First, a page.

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5 Things That Are Hard to Get Right Now (and Why)

Extreme weather and surging demand make some items elusive


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If you’ve noticed that some grocery store shelves still seem a bit bare, you’re not alone. Extreme weather is wreaking havoc on global crop production, and the ongoing war in Ukraine has prevented use of its ports, further snarling the international distribution of goods. These are just a couple of the conditions that have resulted in ongoing supply problems that are frustrating producers, retailers and consumers alike.

​​Here’s a look at some of the items that can currently be difficult to find, along with ones that you might want to stock up on for later.

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spinner image a bowl of white rice on a black background
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1. Rice

Rice is the primary staple food for more than half the world’s population, but growing and distributing it has become much more challenging as of late.

According to Ken Spigarelli, managing director of KPMG Advisory, the world’s rice supply has been affected by a “combination of bad weather in rice production areas such as Pakistan and China and the ongoing war in Ukraine.” 

Sabrin Chowdhury, head of commodities analysis at Fitch Solutions, explains that the bad weather affecting production includes the effects of El Niño. During El Niño, Pacific trade winds weaken, pushing warm water east toward the west coast of the Americas. This leads to drier-than-normal conditions in Southeast Asia, which would further decrease rice production in the region.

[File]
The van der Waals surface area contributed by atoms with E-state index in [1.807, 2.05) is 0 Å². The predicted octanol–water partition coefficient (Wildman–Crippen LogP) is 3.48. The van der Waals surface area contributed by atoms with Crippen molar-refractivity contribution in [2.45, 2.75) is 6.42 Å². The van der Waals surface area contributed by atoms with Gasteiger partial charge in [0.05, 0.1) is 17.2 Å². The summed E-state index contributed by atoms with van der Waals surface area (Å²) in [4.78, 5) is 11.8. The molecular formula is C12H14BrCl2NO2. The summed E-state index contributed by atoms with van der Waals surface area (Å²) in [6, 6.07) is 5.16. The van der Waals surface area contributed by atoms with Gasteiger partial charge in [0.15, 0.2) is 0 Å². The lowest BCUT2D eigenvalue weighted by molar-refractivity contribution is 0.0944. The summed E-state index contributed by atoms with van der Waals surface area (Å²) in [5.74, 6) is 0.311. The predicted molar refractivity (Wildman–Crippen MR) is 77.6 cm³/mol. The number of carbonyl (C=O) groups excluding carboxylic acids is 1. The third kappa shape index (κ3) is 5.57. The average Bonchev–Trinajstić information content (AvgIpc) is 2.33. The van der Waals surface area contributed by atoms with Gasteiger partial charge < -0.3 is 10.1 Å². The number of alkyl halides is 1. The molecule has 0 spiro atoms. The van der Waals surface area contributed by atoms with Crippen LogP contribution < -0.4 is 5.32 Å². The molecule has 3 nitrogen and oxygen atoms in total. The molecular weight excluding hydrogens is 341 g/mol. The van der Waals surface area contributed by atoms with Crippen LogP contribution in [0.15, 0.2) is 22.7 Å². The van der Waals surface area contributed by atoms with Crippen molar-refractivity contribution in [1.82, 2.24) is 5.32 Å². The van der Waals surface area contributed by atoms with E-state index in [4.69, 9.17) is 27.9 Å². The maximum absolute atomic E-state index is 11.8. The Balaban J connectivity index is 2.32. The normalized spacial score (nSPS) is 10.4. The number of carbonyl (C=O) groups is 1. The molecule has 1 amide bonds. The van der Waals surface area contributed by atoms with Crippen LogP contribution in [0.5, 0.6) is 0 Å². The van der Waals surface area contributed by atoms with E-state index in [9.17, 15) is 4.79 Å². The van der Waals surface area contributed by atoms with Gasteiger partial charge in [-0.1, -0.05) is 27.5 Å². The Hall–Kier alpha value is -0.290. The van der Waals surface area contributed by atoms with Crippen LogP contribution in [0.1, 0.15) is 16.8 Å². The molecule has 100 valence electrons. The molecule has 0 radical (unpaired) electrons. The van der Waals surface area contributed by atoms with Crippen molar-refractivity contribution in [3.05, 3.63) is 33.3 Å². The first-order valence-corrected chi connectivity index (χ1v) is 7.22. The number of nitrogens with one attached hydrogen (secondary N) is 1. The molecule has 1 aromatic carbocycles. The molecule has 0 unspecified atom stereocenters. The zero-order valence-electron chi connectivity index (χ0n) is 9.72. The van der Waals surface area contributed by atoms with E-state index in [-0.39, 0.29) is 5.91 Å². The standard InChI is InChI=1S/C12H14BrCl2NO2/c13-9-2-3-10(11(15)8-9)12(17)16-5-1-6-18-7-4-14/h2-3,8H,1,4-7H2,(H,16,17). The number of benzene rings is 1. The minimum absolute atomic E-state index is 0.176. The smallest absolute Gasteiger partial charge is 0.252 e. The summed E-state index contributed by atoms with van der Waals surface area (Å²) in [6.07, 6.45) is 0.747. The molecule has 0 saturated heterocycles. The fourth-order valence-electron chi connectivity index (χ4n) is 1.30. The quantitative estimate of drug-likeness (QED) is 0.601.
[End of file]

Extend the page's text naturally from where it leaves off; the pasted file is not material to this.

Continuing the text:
As a result of these factors, global rice prices have been rising since early last year, including an increase of 14 percent since last June. Currently, India is the world’s top rice exporter, and to keep its domestic prices from escalating, the country enacted an export ban in July on non-basmati white rice. 

All of these factors mean rice and rice products could become more difficult to find — and more expensive — in the coming months. 

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2. Tequila

Last year, according to the U.S. Department of Agriculture, there was an increased demand for tequila from Mexico, while imports of whiskey and vodka decreased. 

Sadly, tequila now seems to be a victim of its own popularity. 

Spigarelli explains that agave, tequila’s key ingredient, can take almost a decade to grow, so it’s difficult to rapidly increase the supply. And although agave is grown in various regions around the world, it is native to Mexico.

In addition to the time it takes to grow agave, says Spigarelli, the world’s supply is currently dependent on small-scale growers who are having a hard time responding to the increased demand. “Farmers are experiencing challenges around labor shortages, cost of packaging, shipping issues, and the effects of climate change and droughts,” he says. 

spinner image Bottles of Huy Fong Foods Sriracha sauce are displayed on a supermarket shelf
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3. Sriracha